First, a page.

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#ActualHaps

Posted 22 July 2013 - 07:42 PM

XNA is not being actively developed any longer, but anything you could do with it before will still continue to work.

 

If that doesn't suit you, but you did like using it, you could use MonoGame, a cross-platform implementation of XNA. The only caveat is a lack of a content pipeline, for which there's a workaround and a few third party solutions floating around in Google.

 

I didn't find it until I was well on my way, but RB Whitaker's tutorials look like an excellent resource for picking up XNA, and he's in the process of converting them to MonoGameas well. There's also a crash course on C# that could be useful as an overview to getting settled in the language.

 

For any other options, I'll let someone more experienced with Java or SlimDX provide you with resources on those.

 

All I can really say now is to pick something sooner than later, and get your hands dirty with it. Even if you wind up changing technologies later, pretty much anything you learn will transfer over.


#3Haps

Posted 22 July 2013 - 07:40 PM

XNA is not being actively developed any longer, but anything you could do with it before will still continue to work.

 

If that doesn't suit you, but you did like using it, you could use MonoGame, a cross-platform implementation of XNA. The only caveat is a lack of a content pipeline, for which there's a workaround and a few third party solutions floating around in Google.

 

I didn't find it until I was well on my way in C#, but RB Whitaker's tutorials look like an excellent resource for picking up XNA, and he's in the process of converting them to MonoGameas well. There's also a crash course on C# that could be useful as an overview to getting settled in the language.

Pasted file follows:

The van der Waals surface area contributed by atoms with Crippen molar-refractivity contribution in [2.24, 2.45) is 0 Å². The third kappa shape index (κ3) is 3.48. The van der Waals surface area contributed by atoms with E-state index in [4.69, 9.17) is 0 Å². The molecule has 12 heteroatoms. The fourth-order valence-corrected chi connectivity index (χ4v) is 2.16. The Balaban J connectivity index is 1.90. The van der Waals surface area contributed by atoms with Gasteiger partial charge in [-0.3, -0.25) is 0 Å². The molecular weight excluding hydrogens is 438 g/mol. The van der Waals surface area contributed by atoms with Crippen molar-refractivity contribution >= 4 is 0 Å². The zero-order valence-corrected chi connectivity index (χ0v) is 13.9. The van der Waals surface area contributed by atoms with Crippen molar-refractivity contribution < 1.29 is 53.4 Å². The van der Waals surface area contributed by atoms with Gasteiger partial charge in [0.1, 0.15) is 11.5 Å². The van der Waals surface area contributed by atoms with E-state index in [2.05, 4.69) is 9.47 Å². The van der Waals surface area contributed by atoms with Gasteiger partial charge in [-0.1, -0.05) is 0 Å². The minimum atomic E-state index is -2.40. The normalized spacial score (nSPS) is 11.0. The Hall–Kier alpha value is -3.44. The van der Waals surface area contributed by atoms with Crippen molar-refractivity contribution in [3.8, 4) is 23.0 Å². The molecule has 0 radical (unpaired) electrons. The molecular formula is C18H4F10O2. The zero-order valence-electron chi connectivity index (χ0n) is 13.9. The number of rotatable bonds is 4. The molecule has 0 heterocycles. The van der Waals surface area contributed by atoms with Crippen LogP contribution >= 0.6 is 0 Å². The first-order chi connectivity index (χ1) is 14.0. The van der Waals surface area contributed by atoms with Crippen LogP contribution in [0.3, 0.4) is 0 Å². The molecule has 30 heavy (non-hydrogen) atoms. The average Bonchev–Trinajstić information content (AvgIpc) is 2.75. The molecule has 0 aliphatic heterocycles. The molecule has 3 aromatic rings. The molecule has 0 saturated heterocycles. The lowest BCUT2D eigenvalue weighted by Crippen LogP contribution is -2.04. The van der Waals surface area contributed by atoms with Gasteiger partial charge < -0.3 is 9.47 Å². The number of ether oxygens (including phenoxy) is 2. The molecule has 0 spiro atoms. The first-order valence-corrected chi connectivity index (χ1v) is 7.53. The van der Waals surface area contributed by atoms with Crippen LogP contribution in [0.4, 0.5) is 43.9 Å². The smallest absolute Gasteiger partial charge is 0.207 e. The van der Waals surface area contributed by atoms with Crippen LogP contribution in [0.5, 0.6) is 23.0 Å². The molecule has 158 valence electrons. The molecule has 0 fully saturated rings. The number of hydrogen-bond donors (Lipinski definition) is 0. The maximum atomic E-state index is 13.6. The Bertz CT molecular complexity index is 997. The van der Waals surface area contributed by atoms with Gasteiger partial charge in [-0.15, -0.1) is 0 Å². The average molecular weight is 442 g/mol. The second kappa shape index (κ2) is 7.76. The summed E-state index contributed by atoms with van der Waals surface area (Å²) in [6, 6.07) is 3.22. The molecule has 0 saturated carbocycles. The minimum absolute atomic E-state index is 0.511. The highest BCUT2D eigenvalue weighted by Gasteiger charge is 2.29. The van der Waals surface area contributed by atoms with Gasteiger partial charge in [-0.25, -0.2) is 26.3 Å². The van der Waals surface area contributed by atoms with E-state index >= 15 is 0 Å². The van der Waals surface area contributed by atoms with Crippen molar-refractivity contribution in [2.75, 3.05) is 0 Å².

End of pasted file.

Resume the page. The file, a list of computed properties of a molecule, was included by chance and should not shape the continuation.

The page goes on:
For any other options, I'll let someone more experienced with Java or SlimDX provide you with resources on those.

 

All I can really say now is to jump in and get your hands dirty. Even if you wind up changing technologies later, pretty much anything you learn will transfer over.


#2Haps

Posted 22 July 2013 - 07:40 PM

XNA is not being actively developed any longer, but anything you could do with it before will still continue to work.

 

If that doesn't suit you, but did like using it, you could use MonoGame, a cross-platform implementation of XNA. The only caveat is a lack of a content pipeline, for which there's a workaround and a few third party solutions floating around in Google.

 

I didn't find it until I was well on my way in C#, but RB Whitaker's tutorials look like an excellent resource for picking up XNA, and he's in the process of converting them to MonoGameas well. There's also a crash course on C# that could be useful as an overview to getting settled in the language.

 

For any other options, I'll let someone more experienced with Java or SlimDX provide you with resources on those.

 

All I can really say now is to jump in and get your hands dirty. Even if you wind up changing technologies later, pretty much anything you learn will transfer over.


#1Haps

Posted 22 July 2013 - 07:35 PM

XNA is not being actively developed any longer, but anything you could do with it before will still continue to work.

 

If that doesn't suit you, but did like using it, you could use MonoGame, a cross-platform implementation of XNA. The only caveat is a lack of a content pipeline, for which there's a workaround and a few third party solutions floating around in Google.

 

I didn't find it until I was well on my way in C#, but RB Whitaker's tutorials look like an excellent resource for picking up XNA, and he's in the process of converting them to MonoGameas well. There's also a crash course on C# that could be useful as an overview to getting settled in the language.

 

For any other options, I'll let someone more experienced with Java and SlimDX provide you with resources on those.


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